Recent decades have witnessed an increase in adopting post-positivistic approaches to understand management accounting as a social rather than a technical practice. Under this, researchers have adopted various social theories to offer alternative explanations for the emerge of different management accounting practice other than environmental pressure or technical demands. However, transfer pricing research remains to be positivistic – holding neo-classical economic assumptions, and recognising transfer pricing as a contingent practice (E.g. Dikolli & Vaysman, 2006; Göx & Schiller, 2006; Chang, Cheng, & Trotman, 2008; Pfeiffer et al. 2011; Bouwens & Steens, 2016; Hussein et al., 2017; Cools, Emmanuel, & Jorissen, 2008; Cools & Slagmulder, 2009; Plesner Rossing, 2013). Based on 7-month fieldwork in a Chinese private group enterprise, this research aims to sets an alternative agenda for understanding transfer pricing practices vis-a-vis power relations in organisations. In particular, I examine the interrelationship between structure and organisation, dominant and dominated social groups, and how these interrelationship shapes the transfer pricing practice. The interpretations of Gramsci’s work on hegemony is adopted as the theoretical basis for this research.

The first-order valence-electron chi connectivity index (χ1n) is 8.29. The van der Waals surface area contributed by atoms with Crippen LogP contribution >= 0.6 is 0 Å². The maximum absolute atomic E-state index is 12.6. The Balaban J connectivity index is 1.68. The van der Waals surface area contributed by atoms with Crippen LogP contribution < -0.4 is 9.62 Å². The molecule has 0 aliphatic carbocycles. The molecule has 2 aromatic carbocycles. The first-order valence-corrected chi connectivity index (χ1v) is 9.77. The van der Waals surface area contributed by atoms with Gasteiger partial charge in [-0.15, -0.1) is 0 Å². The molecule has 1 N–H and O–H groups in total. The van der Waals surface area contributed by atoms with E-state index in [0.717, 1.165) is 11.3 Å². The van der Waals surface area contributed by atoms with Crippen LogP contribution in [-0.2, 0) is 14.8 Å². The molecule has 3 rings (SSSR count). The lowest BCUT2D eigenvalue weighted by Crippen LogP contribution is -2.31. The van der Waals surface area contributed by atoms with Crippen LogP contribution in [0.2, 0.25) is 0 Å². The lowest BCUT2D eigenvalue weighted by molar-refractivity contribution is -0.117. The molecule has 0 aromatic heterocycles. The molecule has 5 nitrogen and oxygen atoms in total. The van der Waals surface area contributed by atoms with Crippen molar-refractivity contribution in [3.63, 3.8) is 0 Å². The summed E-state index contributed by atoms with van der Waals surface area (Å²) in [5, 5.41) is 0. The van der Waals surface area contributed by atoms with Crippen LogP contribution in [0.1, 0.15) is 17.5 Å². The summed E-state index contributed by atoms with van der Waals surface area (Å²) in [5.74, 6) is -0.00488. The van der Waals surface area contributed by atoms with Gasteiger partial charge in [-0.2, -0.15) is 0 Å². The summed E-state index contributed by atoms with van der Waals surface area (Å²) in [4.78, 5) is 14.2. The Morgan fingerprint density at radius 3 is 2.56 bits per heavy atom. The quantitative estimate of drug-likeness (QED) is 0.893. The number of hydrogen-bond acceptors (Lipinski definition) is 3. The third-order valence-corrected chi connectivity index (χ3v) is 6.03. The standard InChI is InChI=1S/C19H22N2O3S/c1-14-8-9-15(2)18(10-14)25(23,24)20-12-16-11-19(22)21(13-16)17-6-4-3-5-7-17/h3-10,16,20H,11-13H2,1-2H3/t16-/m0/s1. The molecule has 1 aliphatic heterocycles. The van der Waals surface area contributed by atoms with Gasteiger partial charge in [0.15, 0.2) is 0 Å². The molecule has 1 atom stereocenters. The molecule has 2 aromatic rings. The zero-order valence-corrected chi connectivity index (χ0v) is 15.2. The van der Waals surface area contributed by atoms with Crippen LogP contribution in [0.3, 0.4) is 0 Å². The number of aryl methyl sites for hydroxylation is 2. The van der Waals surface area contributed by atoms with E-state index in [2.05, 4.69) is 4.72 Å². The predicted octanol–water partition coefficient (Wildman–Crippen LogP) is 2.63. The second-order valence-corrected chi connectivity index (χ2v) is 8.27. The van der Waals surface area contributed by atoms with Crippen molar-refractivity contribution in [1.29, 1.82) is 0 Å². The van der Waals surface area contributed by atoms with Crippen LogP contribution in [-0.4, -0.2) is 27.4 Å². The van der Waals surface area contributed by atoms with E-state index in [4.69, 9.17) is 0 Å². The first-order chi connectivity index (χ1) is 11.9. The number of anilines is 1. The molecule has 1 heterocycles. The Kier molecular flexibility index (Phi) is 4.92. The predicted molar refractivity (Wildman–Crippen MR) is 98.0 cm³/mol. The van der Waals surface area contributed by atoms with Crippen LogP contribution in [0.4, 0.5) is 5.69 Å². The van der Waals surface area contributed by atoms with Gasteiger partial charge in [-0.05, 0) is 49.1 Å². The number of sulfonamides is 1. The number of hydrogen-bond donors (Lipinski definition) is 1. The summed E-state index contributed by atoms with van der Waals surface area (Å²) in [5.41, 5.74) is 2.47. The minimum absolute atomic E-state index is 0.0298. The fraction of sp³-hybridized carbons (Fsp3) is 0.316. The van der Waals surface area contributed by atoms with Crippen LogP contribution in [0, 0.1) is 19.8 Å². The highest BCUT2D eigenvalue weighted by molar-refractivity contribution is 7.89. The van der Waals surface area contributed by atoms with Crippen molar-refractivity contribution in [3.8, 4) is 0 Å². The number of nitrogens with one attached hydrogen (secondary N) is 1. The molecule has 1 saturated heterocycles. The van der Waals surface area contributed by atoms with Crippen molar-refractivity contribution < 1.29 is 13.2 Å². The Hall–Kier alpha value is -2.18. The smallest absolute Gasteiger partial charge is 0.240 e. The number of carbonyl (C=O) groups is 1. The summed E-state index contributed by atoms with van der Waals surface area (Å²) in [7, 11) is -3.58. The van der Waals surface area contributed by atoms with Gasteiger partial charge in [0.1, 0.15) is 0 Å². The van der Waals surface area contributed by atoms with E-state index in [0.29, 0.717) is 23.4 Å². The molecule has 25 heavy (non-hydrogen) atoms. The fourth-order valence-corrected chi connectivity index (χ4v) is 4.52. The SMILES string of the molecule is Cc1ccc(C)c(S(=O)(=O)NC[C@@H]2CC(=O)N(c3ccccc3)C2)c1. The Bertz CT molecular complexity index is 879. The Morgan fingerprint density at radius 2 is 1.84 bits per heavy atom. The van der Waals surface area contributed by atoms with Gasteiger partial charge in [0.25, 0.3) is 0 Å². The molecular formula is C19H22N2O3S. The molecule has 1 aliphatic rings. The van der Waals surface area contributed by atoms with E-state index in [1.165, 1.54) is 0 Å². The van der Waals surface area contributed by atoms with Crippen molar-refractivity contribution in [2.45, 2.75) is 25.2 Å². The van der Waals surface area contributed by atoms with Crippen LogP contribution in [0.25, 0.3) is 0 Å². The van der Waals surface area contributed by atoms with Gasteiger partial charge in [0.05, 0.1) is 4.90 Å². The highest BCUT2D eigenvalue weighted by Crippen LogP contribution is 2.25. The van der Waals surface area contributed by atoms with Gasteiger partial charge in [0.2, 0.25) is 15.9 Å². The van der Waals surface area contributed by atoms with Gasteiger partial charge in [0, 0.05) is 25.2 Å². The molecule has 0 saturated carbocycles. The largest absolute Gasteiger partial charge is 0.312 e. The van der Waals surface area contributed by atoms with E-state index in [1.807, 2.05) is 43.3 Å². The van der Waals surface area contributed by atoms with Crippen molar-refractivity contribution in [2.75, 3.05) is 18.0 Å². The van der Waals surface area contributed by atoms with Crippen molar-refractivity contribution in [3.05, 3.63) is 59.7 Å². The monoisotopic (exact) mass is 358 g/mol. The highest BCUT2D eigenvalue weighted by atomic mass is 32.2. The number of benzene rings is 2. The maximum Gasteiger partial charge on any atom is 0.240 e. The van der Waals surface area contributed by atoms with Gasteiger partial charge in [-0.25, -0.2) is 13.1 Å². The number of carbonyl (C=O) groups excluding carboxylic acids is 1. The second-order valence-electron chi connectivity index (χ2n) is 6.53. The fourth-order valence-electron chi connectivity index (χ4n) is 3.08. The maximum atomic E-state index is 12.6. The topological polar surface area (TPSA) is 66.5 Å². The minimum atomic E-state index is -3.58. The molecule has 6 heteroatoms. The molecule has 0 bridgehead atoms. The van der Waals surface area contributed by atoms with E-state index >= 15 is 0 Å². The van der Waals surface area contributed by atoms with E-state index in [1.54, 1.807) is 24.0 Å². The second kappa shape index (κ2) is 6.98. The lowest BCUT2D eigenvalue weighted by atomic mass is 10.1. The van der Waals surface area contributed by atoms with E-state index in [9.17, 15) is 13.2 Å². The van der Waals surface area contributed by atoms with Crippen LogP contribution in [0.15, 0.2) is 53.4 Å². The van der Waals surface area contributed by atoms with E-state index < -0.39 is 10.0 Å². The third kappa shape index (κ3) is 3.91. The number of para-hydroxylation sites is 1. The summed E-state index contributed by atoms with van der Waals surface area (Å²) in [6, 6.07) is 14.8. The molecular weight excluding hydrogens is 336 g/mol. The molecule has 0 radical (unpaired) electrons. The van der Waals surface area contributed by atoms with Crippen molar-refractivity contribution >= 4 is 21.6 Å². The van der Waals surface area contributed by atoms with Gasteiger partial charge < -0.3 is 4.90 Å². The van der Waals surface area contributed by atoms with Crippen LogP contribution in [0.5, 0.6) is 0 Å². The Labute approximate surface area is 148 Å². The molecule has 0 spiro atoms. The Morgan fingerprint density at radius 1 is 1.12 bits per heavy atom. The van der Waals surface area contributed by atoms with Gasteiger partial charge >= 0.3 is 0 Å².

|Publication status||Accepted/In press - 2019|
|Event||Asia-Pacific Interdisciplinary Research in Accounting: APIRA - Auckland University of Technology, Auckland, New Zealand|
Duration: 30 Jun 2019 → 6 Jul 2019
|Conference||Asia-Pacific Interdisciplinary Research in Accounting|
|Period||30/06/19 → 6/07/19|
- Transfer pricing
- management accounting